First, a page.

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Life Sci. 2000;66(10):855-72.

Adrenomedullin: potential in physiology and pathophysiology.

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  • 1Division of Cardiovascular Diseases, Mayo Clinic and Foundation, Rochester MN 55905, USA.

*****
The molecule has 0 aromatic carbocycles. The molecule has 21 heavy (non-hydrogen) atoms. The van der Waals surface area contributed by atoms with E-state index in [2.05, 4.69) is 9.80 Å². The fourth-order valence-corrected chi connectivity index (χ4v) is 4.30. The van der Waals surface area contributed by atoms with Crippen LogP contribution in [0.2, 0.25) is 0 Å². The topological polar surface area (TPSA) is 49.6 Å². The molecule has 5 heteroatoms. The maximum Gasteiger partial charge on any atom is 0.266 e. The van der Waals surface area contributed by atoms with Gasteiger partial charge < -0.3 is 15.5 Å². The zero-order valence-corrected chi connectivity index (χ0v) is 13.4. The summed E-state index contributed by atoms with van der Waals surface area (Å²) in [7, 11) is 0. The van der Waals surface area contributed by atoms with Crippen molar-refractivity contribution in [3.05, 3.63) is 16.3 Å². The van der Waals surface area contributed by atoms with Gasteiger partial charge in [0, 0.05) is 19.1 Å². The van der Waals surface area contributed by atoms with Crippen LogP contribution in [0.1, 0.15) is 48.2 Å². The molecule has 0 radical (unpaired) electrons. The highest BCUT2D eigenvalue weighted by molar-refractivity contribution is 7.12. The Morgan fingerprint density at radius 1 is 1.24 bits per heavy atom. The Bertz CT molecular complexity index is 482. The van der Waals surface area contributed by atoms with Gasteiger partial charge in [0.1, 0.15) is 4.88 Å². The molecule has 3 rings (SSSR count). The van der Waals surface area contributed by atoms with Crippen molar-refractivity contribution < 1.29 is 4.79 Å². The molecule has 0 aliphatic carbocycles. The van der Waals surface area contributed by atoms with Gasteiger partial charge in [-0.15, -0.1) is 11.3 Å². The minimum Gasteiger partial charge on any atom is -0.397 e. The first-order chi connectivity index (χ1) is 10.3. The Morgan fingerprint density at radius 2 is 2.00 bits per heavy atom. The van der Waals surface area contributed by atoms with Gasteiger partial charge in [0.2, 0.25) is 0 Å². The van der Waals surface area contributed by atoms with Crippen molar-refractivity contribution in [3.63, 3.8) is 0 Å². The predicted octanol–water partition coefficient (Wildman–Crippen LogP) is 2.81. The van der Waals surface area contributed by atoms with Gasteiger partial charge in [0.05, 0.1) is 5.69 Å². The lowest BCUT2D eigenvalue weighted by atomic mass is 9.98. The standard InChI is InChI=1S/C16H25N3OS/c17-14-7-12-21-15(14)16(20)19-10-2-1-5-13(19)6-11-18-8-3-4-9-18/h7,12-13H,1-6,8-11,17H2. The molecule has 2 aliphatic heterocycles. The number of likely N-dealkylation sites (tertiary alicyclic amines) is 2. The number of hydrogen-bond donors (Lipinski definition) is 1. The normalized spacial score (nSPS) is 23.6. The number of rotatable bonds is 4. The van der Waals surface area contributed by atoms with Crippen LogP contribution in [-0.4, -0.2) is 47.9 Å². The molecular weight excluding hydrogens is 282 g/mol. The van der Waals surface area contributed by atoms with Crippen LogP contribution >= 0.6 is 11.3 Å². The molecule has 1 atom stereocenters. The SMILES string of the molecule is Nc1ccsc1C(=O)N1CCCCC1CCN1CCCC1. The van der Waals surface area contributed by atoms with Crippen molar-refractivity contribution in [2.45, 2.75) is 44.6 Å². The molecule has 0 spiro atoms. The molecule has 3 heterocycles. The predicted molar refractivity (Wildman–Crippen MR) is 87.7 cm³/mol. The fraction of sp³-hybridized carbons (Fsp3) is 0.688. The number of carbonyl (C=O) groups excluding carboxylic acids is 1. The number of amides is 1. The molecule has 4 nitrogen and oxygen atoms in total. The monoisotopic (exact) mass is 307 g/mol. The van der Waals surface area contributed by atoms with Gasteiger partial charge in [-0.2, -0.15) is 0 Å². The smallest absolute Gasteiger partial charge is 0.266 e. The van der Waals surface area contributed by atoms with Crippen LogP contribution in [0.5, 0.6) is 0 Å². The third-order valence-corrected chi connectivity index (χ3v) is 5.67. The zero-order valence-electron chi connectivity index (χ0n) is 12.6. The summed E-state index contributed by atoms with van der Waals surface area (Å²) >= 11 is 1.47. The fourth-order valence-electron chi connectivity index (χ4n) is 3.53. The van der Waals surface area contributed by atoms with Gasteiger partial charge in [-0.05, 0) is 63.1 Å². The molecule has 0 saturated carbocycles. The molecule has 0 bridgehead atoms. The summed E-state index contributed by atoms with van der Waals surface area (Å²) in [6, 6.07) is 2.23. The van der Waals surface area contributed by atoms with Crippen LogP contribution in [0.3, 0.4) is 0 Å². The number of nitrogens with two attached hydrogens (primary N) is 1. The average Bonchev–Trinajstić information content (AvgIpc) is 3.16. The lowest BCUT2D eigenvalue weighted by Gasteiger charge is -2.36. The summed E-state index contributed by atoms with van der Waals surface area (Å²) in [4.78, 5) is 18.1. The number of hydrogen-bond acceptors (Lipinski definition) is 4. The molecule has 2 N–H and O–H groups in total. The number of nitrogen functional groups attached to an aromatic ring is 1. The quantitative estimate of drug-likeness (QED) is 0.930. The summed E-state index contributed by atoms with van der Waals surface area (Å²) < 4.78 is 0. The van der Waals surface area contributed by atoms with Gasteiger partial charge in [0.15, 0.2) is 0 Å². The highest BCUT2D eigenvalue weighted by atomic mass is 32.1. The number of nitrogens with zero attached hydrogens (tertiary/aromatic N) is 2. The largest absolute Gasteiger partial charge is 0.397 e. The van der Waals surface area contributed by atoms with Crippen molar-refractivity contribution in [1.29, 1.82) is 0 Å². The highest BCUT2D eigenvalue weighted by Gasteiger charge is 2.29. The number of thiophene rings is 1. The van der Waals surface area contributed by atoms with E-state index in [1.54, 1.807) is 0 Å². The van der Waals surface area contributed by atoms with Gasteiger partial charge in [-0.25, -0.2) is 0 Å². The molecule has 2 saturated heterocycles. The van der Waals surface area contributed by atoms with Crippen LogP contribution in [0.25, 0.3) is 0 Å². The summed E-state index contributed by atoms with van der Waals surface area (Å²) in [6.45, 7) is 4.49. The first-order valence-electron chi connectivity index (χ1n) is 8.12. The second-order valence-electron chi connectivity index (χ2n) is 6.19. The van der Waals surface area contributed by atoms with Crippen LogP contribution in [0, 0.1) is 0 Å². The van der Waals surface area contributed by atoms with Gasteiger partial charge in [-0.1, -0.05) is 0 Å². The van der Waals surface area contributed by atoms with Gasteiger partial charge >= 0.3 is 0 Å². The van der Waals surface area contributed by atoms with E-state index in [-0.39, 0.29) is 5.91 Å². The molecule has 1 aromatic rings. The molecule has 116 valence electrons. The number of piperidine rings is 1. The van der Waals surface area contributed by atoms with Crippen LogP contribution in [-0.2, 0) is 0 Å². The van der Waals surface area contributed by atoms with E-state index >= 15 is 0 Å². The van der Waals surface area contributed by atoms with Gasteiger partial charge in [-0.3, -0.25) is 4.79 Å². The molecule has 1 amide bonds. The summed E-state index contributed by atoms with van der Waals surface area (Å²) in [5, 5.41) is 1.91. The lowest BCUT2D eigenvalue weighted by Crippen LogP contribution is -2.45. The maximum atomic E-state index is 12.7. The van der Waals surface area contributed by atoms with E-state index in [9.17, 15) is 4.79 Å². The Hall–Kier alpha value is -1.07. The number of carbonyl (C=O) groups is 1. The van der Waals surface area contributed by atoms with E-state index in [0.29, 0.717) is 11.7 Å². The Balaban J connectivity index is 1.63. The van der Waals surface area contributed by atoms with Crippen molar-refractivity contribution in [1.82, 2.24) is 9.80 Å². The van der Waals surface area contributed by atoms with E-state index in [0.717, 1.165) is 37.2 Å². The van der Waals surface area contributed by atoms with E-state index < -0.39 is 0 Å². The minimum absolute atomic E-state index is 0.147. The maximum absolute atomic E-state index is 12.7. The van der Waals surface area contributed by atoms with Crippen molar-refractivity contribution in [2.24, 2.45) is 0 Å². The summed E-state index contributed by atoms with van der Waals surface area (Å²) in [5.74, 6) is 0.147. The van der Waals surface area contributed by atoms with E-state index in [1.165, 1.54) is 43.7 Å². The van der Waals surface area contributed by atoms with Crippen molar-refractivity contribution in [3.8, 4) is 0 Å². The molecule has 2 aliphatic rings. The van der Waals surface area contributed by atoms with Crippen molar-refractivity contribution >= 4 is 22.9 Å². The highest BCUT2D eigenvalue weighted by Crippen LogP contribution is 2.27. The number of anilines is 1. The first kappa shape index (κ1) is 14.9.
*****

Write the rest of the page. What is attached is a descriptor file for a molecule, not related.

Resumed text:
Adrenomedullin (ADM), a 52-amino acid ringed-structure peptide with C-terminal amidation, was originally isolated from human pheochromocytoma. ADM mediates vasodilatory and natriuretic properties through the second messenger cyclic adenosine 3',5'-monophosphate (cAMP), nitric oxide and the renal prostaglandin system. ADM immunoreactivity and its gene are widely distributed in cardiovascular, pulmonary, renal, gastrointestinal, cerebral and endocrine tissues. ADM is also synthesized and secreted from vascular endothelial and smooth muscle cells. When injected intravenously, ADM increases flow rates predominantly in organs in which the ADM gene is highly expressed, suggesting that ADM acts as a local autocrine and/or paracrine vasoactive hormone. In addition, ADM is a circulating hormone and its plasma concentration is increased in various cardiorenal diseases such as hypertension, chronic renal failure and congestive heart failure. Current evidence suggests that ADM plays an important role in fluid and electrolyte homeostasis and cardiorenal regulation, however further investigations are required to address the importance of ADM under various physiological and pathophysiological conditions.

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